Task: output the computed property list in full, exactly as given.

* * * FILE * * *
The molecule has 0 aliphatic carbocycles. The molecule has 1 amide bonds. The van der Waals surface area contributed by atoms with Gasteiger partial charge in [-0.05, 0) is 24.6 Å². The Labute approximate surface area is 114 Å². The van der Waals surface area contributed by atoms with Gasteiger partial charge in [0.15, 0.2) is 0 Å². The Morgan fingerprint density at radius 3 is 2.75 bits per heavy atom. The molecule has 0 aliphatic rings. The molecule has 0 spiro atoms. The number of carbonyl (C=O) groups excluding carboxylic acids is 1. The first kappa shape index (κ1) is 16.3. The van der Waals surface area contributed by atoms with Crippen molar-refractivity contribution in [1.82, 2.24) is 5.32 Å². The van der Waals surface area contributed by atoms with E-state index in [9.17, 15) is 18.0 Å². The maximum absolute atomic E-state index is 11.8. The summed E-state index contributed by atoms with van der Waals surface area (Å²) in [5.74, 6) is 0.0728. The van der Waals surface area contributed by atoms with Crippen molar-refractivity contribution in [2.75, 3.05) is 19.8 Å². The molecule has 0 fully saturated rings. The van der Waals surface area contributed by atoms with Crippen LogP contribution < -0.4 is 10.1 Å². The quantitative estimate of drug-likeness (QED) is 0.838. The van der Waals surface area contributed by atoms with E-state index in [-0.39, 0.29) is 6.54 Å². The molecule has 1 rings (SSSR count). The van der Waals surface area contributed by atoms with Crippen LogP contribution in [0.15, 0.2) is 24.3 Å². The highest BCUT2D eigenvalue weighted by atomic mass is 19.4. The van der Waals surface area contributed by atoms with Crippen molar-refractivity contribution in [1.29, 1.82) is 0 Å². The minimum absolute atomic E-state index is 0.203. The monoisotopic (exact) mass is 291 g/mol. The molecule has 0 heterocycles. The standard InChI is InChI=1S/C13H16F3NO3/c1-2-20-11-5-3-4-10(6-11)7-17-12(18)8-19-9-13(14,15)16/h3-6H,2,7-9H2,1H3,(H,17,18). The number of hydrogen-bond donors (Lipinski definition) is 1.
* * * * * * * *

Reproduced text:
The molecule has 0 aliphatic carbocycles. The molecule has 1 amide bonds. The van der Waals surface area contributed by atoms with Gasteiger partial charge in [-0.05, 0) is 24.6 Å². The Labute approximate surface area is 114 Å². The van der Waals surface area contributed by atoms with Gasteiger partial charge in [0.15, 0.2) is 0 Å². The Morgan fingerprint density at radius 3 is 2.75 bits per heavy atom. The molecule has 0 aliphatic rings. The molecule has 0 spiro atoms. The number of carbonyl (C=O) groups excluding carboxylic acids is 1. The first kappa shape index (κ1) is 16.3. The van der Waals surface area contributed by atoms with Crippen molar-refractivity contribution in [1.82, 2.24) is 5.32 Å². The van der Waals surface area contributed by atoms with E-state index in [9.17, 15) is 18.0 Å². The maximum absolute atomic E-state index is 11.8. The summed E-state index contributed by atoms with van der Waals surface area (Å²) in [5.74, 6) is 0.0728. The van der Waals surface area contributed by atoms with Crippen molar-refractivity contribution in [2.75, 3.05) is 19.8 Å². The molecule has 0 fully saturated rings. The van der Waals surface area contributed by atoms with Crippen LogP contribution < -0.4 is 10.1 Å². The quantitative estimate of drug-likeness (QED) is 0.838. The van der Waals surface area contributed by atoms with E-state index in [-0.39, 0.29) is 6.54 Å². The molecule has 1 rings (SSSR count). The van der Waals surface area contributed by atoms with Crippen LogP contribution in [0.15, 0.2) is 24.3 Å². The highest BCUT2D eigenvalue weighted by atomic mass is 19.4. The van der Waals surface area contributed by atoms with Crippen molar-refractivity contribution in [1.29, 1.82) is 0 Å². The minimum absolute atomic E-state index is 0.203. The monoisotopic (exact) mass is 291 g/mol. The molecule has 0 heterocycles. The standard InChI is InChI=1S/C13H16F3NO3/c1-2-20-11-5-3-4-10(6-11)7-17-12(18)8-19-9-13(14,15)16/h3-6H,2,7-9H2,1H3,(H,17,18). The number of hydrogen-bond donors (Lipinski definition) is 1.